But we get on — if I’m going on with that client and was like, “Hey. Yeah. So, your house didn’t sell last time. That sucks. Well, sorry to hear that. So, my stats are great. You want to list with me? If I said that… And what people don’t realize, Matt, they already kind of have…most top agents already have a script that they use anyway. They just don’t realize that it’s a script, right? They’ve been doing it for so long. They’re scripted. It’s just that it’s not written in a book. It’s not readily available, but they’ve been doing it the same way. The reason I have a script is so I can teach it to my agents and I can scale. If I ever want to grow a real business, I can’t just go off of my personal charisma the rest of my life. I have to take my McDonald’s secret sauce, put it…my lettuce, tomato, mayonnaise, and secret sauce, put it into a book and then hand it to people and make it as easy to understand as possible so they can sell some burgers, right? So they can make a perfect burger.

Number two rule, we always end in success. So, what that means is me and you are role-playing, Matt, right now, and we’re role-playing. We would never end the role-play and you being a jerk and say no… You know what? After every objection I get you go, “I’m never going to list with you.” No, you would always end with, “You know what? Actually, yes, Brendan. Come on over. Let’s see if you might be the right fit for me” because we’re training our mind to end in success, right? If we trained our role-plays to end in failure, then you’re going to go into every situation going, “But this probably isn’t going to work,” right? “It may or may not work.” So, that’s a big thing. We always want to end in success. And then the last thing, part number three, if we don’t get the script right or the objection handler right, we have to write it down five times, okay? So, let’s say me and you are practicing and I… It’s like penance.

Matt: Right. Yeah. It sounds like…

Brendan: Because if you write it out five times, what’s going to happen? You’re going to memorize it.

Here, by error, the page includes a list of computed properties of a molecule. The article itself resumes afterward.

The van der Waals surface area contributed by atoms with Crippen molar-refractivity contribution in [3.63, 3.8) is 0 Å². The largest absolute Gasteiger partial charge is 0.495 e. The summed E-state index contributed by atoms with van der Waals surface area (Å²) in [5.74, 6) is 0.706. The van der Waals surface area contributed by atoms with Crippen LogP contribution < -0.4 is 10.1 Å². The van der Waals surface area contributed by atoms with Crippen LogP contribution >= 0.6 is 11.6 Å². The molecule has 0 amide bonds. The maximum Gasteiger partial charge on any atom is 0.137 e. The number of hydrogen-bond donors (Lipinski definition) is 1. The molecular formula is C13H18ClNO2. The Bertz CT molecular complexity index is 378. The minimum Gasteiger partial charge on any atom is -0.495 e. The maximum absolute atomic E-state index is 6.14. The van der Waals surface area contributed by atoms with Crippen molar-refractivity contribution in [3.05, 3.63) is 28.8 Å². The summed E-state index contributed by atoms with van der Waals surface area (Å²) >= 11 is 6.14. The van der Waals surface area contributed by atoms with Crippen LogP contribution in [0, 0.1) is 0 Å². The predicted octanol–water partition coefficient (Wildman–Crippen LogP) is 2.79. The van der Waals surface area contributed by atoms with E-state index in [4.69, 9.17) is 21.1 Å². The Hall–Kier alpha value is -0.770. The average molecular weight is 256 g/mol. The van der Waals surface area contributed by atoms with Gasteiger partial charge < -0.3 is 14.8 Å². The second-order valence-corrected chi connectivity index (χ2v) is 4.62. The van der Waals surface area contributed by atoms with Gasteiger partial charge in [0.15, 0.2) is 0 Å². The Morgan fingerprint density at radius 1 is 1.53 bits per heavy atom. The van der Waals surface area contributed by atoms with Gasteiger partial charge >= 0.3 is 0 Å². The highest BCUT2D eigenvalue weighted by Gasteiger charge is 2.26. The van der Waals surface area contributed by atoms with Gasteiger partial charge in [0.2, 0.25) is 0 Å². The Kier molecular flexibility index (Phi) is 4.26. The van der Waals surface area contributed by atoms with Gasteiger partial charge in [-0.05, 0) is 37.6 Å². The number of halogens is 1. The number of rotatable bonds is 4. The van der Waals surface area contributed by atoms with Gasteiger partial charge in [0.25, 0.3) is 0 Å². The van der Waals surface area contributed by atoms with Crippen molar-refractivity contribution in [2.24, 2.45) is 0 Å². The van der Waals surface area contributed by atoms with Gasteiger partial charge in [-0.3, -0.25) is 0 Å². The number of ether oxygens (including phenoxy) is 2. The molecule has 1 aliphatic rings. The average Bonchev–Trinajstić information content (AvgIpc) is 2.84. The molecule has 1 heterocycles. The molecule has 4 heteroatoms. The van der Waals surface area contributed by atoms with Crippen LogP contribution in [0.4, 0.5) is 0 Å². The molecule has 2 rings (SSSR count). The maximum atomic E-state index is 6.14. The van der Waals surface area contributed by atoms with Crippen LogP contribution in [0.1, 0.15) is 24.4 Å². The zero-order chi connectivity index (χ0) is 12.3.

Matt: I’m glad you mentioned that because I was going to ask you, are there memorization tips that you share with your team?

Brendan: Absolutely. So, we go through memorize, internalize, to monetize, right? And I wish I could tattoo that on people’s forearms: memorize, internalize, to monetize. So, yeah. So, any way that you want to memorize scripts….here’s the easiest number one way. Do it all the time, practice, practice, practice, practice. If you could see even in here in our training room, we have scripts up all over the wall everywhere. It’s got to be osmosis, right? And in your workstation, you have all your scripts and your dialogues up. So, that’s the one thing. You have to be completely surrounded by it. Number two, on any session we’re doing… So, let’s say I’m on a lead gen session this morning for two hours, right, from 7:30 to 9:30. I’m lighting up the phones and I get stumped with certain things, okay? I’m going to then take those things that I got stumped with, look at the script that I should have used, and if I can’t recite that script, write it down. Write it down five times.

(Female: Hi, everyone. If you’re enjoying “The Walkthrough,” we’d appreciate it if you tell the real estate agents in your network about us. Even more, please rate and review us on Apple Podcasts, Spotify, or wherever you listen. Your feedback helps us get better, and in some cases, can also help new listeners find and hear us. And when we get around to having you on the show, the more listeners, the better, right?)

Matt: A quick note before we get back to the conversation. Brendan talked about sitting back-to-back to make role-play better, that helps you become a better listener. But what if you can’t do in-person role-play right now? What if you have to use something like Zoom? Well, Brendan says just turn off your cameras so you can’t see one another and that’ll create the same benefits as sitting back-to-back. All right. Let’s get back to the conversation. We’ll pick it up with Brendan answering these questions: Does it matter who you do role-play with? Should you worry about finding the right partner?

Brendan: So, that’s where it gets into the funny jokes, let the jokes proceed themselves, role-play partners, right? So, if I was role-playing five days a week, I would want five different role-play partners. So, you have to reach out… There’s Facebook groups all about role-play partners. There’s community for everything. I’m sure even here in the HomeLight community, people after this will reach out to me. And this happens all the time, they’ll reach out to me and say, “Hey, Brendan, I’m really looking for a role-play partner. I would love to match up with somebody from your organization,” or what have you.

So, imagine every morning from 7:45 to…or excuse me, 7:30 to 7:45, depending on time zones, you had somebody that was completely different than you five days a week. So, you’re going to get, you know, Susie, who’s 57 years old, you’re going to get Jonathan who just got his license and he’s 24. You’re going to get the girl from New York who’s like, “Hey, oh, hey,” and then you’re going to get, you know, the guy from Alabama who’s like, “Hey, Brendan. How are you doing buddy?” Right? And you’re going to learn how each one of those…because, you know, think about it. Every state, we’re a melting pot, especially here in Colorado. I mean, everybody… There’s very few natives here. So, everybody comes here from somewhere else, so you have to adapt to that personality style and cultural style.